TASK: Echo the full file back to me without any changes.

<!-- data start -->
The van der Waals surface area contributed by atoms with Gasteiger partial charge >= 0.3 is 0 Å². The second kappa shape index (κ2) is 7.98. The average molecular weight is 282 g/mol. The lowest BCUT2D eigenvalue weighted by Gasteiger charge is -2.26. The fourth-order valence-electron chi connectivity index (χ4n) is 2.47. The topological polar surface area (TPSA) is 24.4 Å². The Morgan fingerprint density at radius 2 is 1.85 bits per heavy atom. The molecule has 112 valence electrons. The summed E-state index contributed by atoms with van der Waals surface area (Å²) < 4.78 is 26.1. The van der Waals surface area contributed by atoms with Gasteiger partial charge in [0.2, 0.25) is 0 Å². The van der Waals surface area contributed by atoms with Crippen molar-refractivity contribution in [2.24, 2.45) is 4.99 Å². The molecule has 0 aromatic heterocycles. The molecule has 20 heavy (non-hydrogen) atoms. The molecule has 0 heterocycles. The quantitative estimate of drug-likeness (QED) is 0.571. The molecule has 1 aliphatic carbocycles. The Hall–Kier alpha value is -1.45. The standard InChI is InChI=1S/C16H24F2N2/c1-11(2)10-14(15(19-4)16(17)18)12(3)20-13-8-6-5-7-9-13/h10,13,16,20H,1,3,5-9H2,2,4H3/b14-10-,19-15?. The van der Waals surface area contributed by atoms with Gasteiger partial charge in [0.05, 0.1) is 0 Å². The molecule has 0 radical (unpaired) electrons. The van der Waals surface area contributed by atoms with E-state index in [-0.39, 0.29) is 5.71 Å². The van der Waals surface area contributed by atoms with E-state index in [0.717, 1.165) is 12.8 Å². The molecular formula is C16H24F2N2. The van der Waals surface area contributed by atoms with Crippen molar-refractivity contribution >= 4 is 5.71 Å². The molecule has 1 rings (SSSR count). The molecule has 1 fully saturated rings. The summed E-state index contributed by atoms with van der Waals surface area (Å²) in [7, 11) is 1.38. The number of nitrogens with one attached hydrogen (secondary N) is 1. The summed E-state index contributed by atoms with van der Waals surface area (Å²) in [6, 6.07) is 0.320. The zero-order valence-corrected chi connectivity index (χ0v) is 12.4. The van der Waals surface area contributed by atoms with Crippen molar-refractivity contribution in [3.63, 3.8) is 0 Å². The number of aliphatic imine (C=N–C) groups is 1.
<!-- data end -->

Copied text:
The van der Waals surface area contributed by atoms with Gasteiger partial charge >= 0.3 is 0 Å². The second kappa shape index (κ2) is 7.98. The average molecular weight is 282 g/mol. The lowest BCUT2D eigenvalue weighted by Gasteiger charge is -2.26. The fourth-order valence-electron chi connectivity index (χ4n) is 2.47. The topological polar surface area (TPSA) is 24.4 Å². The Morgan fingerprint density at radius 2 is 1.85 bits per heavy atom. The molecule has 112 valence electrons. The summed E-state index contributed by atoms with van der Waals surface area (Å²) < 4.78 is 26.1. The van der Waals surface area contributed by atoms with Gasteiger partial charge in [0.2, 0.25) is 0 Å². The van der Waals surface area contributed by atoms with Crippen molar-refractivity contribution in [2.24, 2.45) is 4.99 Å². The molecule has 0 aromatic heterocycles. The molecule has 20 heavy (non-hydrogen) atoms. The molecule has 0 heterocycles. The quantitative estimate of drug-likeness (QED) is 0.571. The molecule has 1 aliphatic carbocycles. The Hall–Kier alpha value is -1.45. The standard InChI is InChI=1S/C16H24F2N2/c1-11(2)10-14(15(19-4)16(17)18)12(3)20-13-8-6-5-7-9-13/h10,13,16,20H,1,3,5-9H2,2,4H3/b14-10-,19-15?. The van der Waals surface area contributed by atoms with Gasteiger partial charge in [0.05, 0.1) is 0 Å². The molecule has 0 radical (unpaired) electrons. The van der Waals surface area contributed by atoms with E-state index in [-0.39, 0.29) is 5.71 Å². The van der Waals surface area contributed by atoms with E-state index in [0.717, 1.165) is 12.8 Å². The molecular formula is C16H24F2N2. The van der Waals surface area contributed by atoms with Crippen molar-refractivity contribution >= 4 is 5.71 Å². The molecule has 1 rings (SSSR count). The molecule has 1 fully saturated rings. The summed E-state index contributed by atoms with van der Waals surface area (Å²) in [7, 11) is 1.38. The number of nitrogens with one attached hydrogen (secondary N) is 1. The summed E-state index contributed by atoms with van der Waals surface area (Å²) in [6, 6.07) is 0.320. The zero-order valence-corrected chi connectivity index (χ0v) is 12.4. The van der Waals surface area contributed by atoms with Crippen molar-refractivity contribution in [3.63, 3.8) is 0 Å². The number of aliphatic imine (C=N–C) groups is 1.